Pennsylvania Gun Charges

Contact Central Pennsylvania Gun Attorney Lee S. Cohen for your FREE CONSULTATION.

Pennsylvania is considered an “open carry” state but the law does not allow you to carry certain guns or firearms in vehicles or to conceal them on your person without a license. The law also bans the ownership or possession of guns or firearms by certain classes of people. It outlines the gun licensing procedures that allow you to carry a concealed weapon, provides the criteria for the licensing of gun dealers, provides the rules for the registration of gun sales, and outlines the penalties for violating the gun laws.

Firearm Definition

A firearm for purposes of Pennsylvania law includes the following:

  • Any revolver or pistol that has a barrel length less than fifteen inches;
  • Any shotgun that has a barrel length less than eighteen inches;
  • Any rifle that has a barrel length less than sixteen inches;
  • Any revolver, pistol, shotgun, or rifle that has a total length of twenty-six inches or less.

The length of the barrel of a firearm is measured from the muzzle of the barrel to the face of the bolt, close action, or cylinder, whichever might be applicable. Also, the definition of firearm implies that the firearm is operable and/or capable of being fired.

Common Offenses Relating to Firearms

Firearms not to be Carried Without a License

Under Pennsylvania law, to be found guilty of carrying a firearm without a license, the prosecutor must be able to establish that

  • The weapon you were carrying was a firearm;
  • You did not have a license to carry the firearm; and
  • If the firearm was concealed on your person, you were outside of your house or fixed place of business.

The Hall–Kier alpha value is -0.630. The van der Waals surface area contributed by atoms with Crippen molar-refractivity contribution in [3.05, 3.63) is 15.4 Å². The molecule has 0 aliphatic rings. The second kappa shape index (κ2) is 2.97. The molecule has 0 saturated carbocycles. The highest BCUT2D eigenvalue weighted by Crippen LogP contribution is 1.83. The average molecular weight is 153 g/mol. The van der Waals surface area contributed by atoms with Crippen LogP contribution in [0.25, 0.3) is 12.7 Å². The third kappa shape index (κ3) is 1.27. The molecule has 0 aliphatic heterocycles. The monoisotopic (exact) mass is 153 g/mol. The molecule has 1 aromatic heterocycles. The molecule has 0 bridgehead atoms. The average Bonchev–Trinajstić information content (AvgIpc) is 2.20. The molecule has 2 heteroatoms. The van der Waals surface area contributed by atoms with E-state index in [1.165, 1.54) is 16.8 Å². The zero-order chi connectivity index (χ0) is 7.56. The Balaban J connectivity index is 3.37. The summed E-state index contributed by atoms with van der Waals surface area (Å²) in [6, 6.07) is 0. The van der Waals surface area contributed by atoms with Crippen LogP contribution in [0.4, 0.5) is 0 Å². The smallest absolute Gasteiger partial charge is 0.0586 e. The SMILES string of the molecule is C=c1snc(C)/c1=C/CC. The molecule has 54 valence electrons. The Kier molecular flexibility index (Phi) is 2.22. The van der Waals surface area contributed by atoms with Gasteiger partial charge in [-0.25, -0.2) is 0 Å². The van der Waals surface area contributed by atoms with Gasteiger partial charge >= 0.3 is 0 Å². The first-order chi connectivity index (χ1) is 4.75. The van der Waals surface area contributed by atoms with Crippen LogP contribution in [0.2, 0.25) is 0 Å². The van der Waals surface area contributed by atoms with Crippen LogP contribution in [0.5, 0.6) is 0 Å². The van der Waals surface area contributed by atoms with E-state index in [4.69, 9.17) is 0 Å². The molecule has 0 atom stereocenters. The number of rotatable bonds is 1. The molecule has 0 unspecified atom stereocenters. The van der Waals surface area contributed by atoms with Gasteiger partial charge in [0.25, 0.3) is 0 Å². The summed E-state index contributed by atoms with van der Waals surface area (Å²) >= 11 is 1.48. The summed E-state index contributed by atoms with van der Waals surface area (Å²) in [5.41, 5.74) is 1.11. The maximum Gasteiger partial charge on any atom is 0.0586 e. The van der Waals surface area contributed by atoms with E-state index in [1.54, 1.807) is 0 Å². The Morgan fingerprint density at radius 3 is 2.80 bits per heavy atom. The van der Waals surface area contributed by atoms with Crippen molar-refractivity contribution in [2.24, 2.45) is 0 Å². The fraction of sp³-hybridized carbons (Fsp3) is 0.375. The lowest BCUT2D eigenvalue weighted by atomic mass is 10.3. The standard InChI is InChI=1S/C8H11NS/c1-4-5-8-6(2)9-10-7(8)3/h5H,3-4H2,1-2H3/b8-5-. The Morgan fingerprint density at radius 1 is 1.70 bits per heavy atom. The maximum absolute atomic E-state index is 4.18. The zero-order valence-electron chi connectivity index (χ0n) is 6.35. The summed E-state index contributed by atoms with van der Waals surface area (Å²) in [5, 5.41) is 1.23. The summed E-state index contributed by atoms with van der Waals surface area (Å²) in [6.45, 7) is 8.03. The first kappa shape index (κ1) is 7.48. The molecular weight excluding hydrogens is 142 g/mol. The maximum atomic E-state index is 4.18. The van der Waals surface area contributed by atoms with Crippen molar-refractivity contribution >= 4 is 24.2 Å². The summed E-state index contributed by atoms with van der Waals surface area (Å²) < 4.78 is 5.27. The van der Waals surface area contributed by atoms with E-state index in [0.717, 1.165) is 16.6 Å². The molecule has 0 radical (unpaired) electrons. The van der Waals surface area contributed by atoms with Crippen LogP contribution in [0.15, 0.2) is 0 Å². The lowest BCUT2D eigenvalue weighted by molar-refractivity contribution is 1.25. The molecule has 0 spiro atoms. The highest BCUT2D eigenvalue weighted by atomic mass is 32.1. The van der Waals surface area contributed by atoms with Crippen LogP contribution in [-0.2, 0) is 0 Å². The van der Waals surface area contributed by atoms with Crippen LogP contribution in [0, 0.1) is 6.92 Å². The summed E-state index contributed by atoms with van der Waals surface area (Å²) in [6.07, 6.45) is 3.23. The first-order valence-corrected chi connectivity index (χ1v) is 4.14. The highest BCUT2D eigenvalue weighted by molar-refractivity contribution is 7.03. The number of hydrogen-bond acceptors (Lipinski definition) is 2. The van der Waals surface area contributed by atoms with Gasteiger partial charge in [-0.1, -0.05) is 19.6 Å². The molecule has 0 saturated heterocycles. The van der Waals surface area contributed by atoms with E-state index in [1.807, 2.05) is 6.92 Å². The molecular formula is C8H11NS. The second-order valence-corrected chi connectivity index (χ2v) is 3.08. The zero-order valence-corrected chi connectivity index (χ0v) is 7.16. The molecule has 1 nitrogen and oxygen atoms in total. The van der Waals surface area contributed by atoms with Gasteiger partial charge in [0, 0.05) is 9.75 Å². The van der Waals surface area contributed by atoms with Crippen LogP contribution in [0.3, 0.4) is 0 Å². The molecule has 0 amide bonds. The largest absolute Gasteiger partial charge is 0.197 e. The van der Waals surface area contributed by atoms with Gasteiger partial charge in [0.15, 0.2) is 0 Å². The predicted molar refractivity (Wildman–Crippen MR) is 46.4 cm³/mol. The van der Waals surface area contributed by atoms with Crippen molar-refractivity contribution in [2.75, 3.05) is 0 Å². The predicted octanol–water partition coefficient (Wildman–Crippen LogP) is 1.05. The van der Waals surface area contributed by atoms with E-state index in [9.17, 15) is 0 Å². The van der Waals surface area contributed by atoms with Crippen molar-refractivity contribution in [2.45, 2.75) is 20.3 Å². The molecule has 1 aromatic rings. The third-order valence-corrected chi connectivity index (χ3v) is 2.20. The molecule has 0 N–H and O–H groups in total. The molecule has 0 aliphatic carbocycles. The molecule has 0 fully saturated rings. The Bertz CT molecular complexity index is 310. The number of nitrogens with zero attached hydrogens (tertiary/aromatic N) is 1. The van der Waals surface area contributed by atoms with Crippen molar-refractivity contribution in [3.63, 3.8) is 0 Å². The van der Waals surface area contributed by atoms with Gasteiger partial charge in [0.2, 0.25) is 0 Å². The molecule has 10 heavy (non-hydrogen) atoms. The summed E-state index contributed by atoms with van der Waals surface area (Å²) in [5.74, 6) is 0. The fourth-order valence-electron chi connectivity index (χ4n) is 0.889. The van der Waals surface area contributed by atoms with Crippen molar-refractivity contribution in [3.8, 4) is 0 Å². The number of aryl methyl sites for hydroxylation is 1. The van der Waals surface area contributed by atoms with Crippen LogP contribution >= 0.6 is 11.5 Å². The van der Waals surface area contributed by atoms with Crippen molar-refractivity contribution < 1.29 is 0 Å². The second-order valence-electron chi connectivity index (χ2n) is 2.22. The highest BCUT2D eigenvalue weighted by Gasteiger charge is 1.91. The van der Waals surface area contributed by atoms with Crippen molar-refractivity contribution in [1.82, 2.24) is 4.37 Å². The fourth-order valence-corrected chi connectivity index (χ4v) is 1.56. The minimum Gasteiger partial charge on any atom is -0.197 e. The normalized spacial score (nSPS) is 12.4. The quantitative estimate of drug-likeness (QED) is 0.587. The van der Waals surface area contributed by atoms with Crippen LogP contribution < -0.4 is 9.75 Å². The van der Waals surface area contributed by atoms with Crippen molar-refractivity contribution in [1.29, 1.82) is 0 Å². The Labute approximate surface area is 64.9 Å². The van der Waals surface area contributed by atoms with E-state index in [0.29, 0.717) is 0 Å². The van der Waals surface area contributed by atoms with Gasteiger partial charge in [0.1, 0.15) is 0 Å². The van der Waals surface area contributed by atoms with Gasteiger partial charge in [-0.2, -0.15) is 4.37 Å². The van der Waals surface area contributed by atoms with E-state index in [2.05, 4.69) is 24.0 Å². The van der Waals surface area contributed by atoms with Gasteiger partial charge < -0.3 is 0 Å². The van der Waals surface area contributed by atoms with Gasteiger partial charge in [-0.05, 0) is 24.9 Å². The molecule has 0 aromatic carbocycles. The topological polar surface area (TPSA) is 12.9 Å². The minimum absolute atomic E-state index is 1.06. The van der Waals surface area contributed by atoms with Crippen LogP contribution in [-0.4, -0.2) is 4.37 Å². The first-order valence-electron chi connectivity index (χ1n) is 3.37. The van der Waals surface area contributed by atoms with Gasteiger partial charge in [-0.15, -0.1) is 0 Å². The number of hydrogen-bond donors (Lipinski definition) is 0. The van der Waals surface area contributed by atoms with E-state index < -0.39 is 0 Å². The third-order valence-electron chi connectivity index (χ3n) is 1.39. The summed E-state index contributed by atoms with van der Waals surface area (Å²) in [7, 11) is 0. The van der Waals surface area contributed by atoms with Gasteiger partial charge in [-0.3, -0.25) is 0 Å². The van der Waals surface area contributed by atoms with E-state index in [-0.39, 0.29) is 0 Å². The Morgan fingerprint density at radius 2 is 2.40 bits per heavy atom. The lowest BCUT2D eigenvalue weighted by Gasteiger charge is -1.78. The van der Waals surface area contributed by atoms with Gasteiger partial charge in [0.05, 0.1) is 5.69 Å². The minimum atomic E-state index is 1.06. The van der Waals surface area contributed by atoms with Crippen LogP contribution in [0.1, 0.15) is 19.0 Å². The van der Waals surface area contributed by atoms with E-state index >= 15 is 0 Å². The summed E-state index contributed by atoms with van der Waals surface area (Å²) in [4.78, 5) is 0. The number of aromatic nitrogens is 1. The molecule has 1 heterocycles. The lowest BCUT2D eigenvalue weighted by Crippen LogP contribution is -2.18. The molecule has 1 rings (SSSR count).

If the firearm is found inside your car, its simple presence does not establish that you have possession of the firearm. The prosecutor must be able to prove that you had control over the firearm and that you intended to exercise control over the firearm, meaning you knew that the firearm was inside the car.

If the prosecutor can prove that you were carrying a firearm without a license, you may potentially be convicted of a third degree felony. Penalties for a second degree felony include up to ten years in jail and/or a fine of up to $25,000.

Carrying a Firearm with a Conviction for an Offense that Bans Using, Possessing, Manufacturing, Controlling, Selling, or Transferring Firearms

Pennsylvania law prohibits certain people who have been convicted of certain offenses from using, possessing, manufacturing, controlling, selling, or transferring firearms, and prevents them from obtaining licenses to do so. Some of these offenses include those relating to burglary, rape, murder, robbery, stalking, criminal trespass, or corruption of minors. A violation of this law is not dependent on your use of the firearm, rather, if you have been convicted of an enumerated offense or your past conduct prevents you possessing a firearm, it is illegal for you to simply possess the firearm. The purpose of this law is to protect the public from convicted criminals who possess firearms, no matter whether your previous crime involved the use of a firearm. If you are caught with a firearm and you were previously convicted of a felony listed under the law, you can be found guilty of a second degree felony. A second degree felony is punishable by up to ten years imprisonment and/or a fine of up to $25,000.

As a side note, if you legally own a firearm, and you have recently been convicted for the first time of one of the listed crimes, you have a sixty-day grace period to get rid of any firearms you may possess so that you do not violate the law that prohibits you from owning the firearm.

Delivering a Firearm to a Minor

If you intend to give or deliver a firearm to a minor, you may be found guilty of a third degree felony, which is punishable by up to seven years in jail and/or a fine of up to $15,000.

If you or a loved one have been charged with violating Pennsylvania’s gun laws, be sure to consult with Central Pennsylvania Gun Attorney Lee S. Cohen right away. Contact Attorney Lee S. Cohen, or call (717) 920-2220 or contact us online for your free initial consultation.